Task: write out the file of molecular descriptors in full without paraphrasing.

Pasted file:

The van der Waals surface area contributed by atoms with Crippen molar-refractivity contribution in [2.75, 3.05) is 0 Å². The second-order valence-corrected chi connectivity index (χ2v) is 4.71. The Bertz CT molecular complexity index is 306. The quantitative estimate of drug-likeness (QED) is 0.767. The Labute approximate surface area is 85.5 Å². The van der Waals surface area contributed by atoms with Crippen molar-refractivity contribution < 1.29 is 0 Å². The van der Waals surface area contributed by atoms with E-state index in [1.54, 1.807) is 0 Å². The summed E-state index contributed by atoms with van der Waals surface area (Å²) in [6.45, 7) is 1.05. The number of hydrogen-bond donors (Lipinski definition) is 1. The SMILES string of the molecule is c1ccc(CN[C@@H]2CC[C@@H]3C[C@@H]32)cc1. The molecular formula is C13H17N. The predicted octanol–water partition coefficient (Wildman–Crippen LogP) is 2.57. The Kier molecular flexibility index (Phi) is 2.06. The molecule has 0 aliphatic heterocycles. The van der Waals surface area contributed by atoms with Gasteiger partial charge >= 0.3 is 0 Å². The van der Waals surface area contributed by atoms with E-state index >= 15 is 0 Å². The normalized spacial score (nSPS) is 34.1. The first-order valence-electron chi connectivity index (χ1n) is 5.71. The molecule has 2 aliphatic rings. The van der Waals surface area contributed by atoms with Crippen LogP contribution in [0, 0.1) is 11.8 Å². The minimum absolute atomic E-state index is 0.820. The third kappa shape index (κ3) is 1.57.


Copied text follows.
The van der Waals surface area contributed by atoms with Crippen molar-refractivity contribution in [2.75, 3.05) is 0 Å². The second-order valence-corrected chi connectivity index (χ2v) is 4.71. The Bertz CT molecular complexity index is 306. The quantitative estimate of drug-likeness (QED) is 0.767. The Labute approximate surface area is 85.5 Å². The van der Waals surface area contributed by atoms with Crippen molar-refractivity contribution < 1.29 is 0 Å². The van der Waals surface area contributed by atoms with E-state index in [1.54, 1.807) is 0 Å². The summed E-state index contributed by atoms with van der Waals surface area (Å²) in [6.45, 7) is 1.05. The number of hydrogen-bond donors (Lipinski definition) is 1. The SMILES string of the molecule is c1ccc(CN[C@@H]2CC[C@@H]3C[C@@H]32)cc1. The molecular formula is C13H17N. The predicted octanol–water partition coefficient (Wildman–Crippen LogP) is 2.57. The Kier molecular flexibility index (Phi) is 2.06. The molecule has 0 aliphatic heterocycles. The van der Waals surface area contributed by atoms with Gasteiger partial charge >= 0.3 is 0 Å². The van der Waals surface area contributed by atoms with E-state index >= 15 is 0 Å². The normalized spacial score (nSPS) is 34.1. The first-order valence-electron chi connectivity index (χ1n) is 5.71. The molecule has 2 aliphatic rings. The van der Waals surface area contributed by atoms with Crippen LogP contribution in [0, 0.1) is 11.8 Å². The minimum absolute atomic E-state index is 0.820. The third kappa shape index (κ3) is 1.57.